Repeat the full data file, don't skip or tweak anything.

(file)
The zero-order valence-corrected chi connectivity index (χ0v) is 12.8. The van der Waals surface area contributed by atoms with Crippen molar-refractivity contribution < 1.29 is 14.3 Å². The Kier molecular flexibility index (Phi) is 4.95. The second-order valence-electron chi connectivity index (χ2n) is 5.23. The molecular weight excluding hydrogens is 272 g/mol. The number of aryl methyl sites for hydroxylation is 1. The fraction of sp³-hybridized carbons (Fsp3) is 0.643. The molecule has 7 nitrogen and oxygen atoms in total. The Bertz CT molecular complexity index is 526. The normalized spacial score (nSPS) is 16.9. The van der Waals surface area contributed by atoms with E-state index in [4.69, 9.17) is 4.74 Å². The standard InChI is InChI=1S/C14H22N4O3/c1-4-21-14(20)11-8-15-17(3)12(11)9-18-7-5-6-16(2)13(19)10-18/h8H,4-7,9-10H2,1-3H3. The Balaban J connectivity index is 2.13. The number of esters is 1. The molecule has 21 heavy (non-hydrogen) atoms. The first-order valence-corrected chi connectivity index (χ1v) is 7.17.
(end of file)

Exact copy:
The zero-order valence-corrected chi connectivity index (χ0v) is 12.8. The van der Waals surface area contributed by atoms with Crippen molar-refractivity contribution < 1.29 is 14.3 Å². The Kier molecular flexibility index (Phi) is 4.95. The second-order valence-electron chi connectivity index (χ2n) is 5.23. The molecular weight excluding hydrogens is 272 g/mol. The number of aryl methyl sites for hydroxylation is 1. The fraction of sp³-hybridized carbons (Fsp3) is 0.643. The molecule has 7 nitrogen and oxygen atoms in total. The Bertz CT molecular complexity index is 526. The normalized spacial score (nSPS) is 16.9. The van der Waals surface area contributed by atoms with E-state index in [4.69, 9.17) is 4.74 Å². The standard InChI is InChI=1S/C14H22N4O3/c1-4-21-14(20)11-8-15-17(3)12(11)9-18-7-5-6-16(2)13(19)10-18/h8H,4-7,9-10H2,1-3H3. The Balaban J connectivity index is 2.13. The number of esters is 1. The molecule has 21 heavy (non-hydrogen) atoms. The first-order valence-corrected chi connectivity index (χ1v) is 7.17.